• Very simple classification method
• To classify test point x with some training data,
find the k closest training points and pick the most
frequent training label as the predicted label for x
Our SVM Model
• For our SVM model, we used a linear kernel.
• For each of the five subjects, we partitioned their
100 labeled posture samples into 60 samples for
training and 40 samples for testing (each posture
being represented equally in each partition).
Our SVM Model (cont.)
Results: Experiment 1
• The postures were enumerated as follows: 1 for
leaning forward, 2 for slouching, 3 for sitting
upright, and 4 for leaning back.
• For each SVM model we constructed a matrix, M,
where Mx,y is the probability that the predicted
posture is y given that its labeled posture is x
Results: Experiment 1
Type A
Overall Accuracy: 98%
Type B
Overall Accuracy: 61.9%
Type C
Overall Accuracy: 67.6%
Type D
Overall Accuracy: 92.4%
Results: Experiment 2
For the natural activity time series, we had a sliding window
with a width of 50 frames and a shift of 25 frames. For each
window, we took the mean signal and passed it to the
corresponding subject’s SVM model to predict the posture
during that window.
Leaning back
Walking around the
Getting back up
and sitting in chair
Sitting upright
• SVM test results for the static postures
The best results were obtained when we trained an SVM
model on a particular subject’s training data and tested the
model on their testing data set.
The worst results were obtained when the set of subjects used
for training data and the set of subjects used for test data
were disjoint. These results represent the model’s ability to
P(Predicted = 4 | Actual = 1) = 0 and P(Predicted = 1 |
Actual = 4) = 0 in all instances
Analysis (cont.)
For every misclassified data point, x, in the Type B testing data, we performed the following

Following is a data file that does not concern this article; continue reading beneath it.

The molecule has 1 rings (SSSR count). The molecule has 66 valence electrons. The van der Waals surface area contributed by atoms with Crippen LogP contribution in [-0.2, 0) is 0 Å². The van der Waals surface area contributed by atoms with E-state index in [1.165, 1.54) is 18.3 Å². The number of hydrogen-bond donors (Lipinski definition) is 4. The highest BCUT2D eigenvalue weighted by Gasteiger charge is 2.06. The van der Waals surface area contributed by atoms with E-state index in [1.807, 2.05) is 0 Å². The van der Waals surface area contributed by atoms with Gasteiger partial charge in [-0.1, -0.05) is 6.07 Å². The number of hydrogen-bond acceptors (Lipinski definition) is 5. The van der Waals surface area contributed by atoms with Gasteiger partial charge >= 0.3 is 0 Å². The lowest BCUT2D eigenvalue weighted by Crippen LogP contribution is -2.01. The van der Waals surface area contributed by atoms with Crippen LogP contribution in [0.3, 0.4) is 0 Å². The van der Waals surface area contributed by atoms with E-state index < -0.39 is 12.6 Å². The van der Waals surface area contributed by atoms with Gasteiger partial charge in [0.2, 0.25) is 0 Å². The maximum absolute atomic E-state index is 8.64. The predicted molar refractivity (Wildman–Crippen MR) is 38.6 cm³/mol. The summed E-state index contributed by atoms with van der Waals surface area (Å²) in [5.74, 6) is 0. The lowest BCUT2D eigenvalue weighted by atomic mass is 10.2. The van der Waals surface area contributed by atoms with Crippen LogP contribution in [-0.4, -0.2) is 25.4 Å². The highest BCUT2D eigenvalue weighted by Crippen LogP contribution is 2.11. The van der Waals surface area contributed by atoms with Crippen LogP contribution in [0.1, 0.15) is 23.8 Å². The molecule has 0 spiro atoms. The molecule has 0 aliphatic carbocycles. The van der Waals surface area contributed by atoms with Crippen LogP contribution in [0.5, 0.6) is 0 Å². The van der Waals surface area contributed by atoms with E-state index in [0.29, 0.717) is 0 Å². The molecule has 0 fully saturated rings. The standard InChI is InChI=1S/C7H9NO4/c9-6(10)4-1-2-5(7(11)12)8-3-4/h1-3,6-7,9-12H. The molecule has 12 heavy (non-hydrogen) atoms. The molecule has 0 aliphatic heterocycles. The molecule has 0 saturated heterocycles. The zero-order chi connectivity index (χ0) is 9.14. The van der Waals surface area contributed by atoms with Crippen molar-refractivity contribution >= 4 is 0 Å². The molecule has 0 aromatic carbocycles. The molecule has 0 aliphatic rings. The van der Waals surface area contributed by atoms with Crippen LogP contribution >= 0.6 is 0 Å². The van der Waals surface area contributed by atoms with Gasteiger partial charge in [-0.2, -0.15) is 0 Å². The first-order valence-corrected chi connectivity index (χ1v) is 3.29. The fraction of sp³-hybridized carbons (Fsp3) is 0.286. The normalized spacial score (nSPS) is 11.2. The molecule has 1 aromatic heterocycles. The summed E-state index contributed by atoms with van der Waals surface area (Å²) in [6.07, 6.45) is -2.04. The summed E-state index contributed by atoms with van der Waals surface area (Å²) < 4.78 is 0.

Data point x, whose labeled posture was a, was misclassified as p in the Type B setting.
For the model’s training data, we looked at the average posture vector for a, μa, and
for p, μp.
We compared D(x, μa) and D(x, μp) with Euclidean metric.
In most cases (~80%), we found that D(x, μa) > D(x, μp)
This result demonstrates that the misclassified data points in Type B were often closer to the
training subject’s mean vector for the predicted label than for the actual label.
We classified the same data from Type B with kNN and the resulting accuracy matrix was
very similar to the SVM matrix.
KNN Accuracy Matrix
SVM Accuracy Matrix
Analysis (cont.)
• For Type C, we found that with the previous procedure, only ~40% of
the misclassified data points were closer to their predicted mean posture
vector than their labeled mean posture vector in the training data.
Note that this is completely possible with SVM since it does not take any sort
of distance into account.
• As expected, after performing kNN on the training and testing data for
Type C, the kNN accuracy matrix didn’t coincide with the SVM matrix
very much.
KNN Accuracy Matrix
SVM Accuracy Matrix
Analysis (cont.)
• The Type C models involved data from four subjects. It’s possible that
the linear kernel was too simple a model to generalize the data.
• While the RBF kernel with various parameters didn’t outperform the
linear kernel, the polynomial kernel did slightly outperform the linear
kernel with an accuracy of 69.4%.
Type C: Linear Kernel
Type C: Polynomial Kernel (Degree = 10)
• We used SVM to classify postures accurately when
the training and test data were collected from the
same set of people.
• The SVM model had problems generalizing to
people beyond its training data as shown in results
from Type B and C experiments.
Accuracies for leaning forward and leaning back were still
fairly high.
Accuracies for slouching and staying upright were very low.
Future Goals
• Gather more data
• Build a classifier for “good” and “bad” posture
• Begin working towards the second major goal:
classification of health risks through biophysical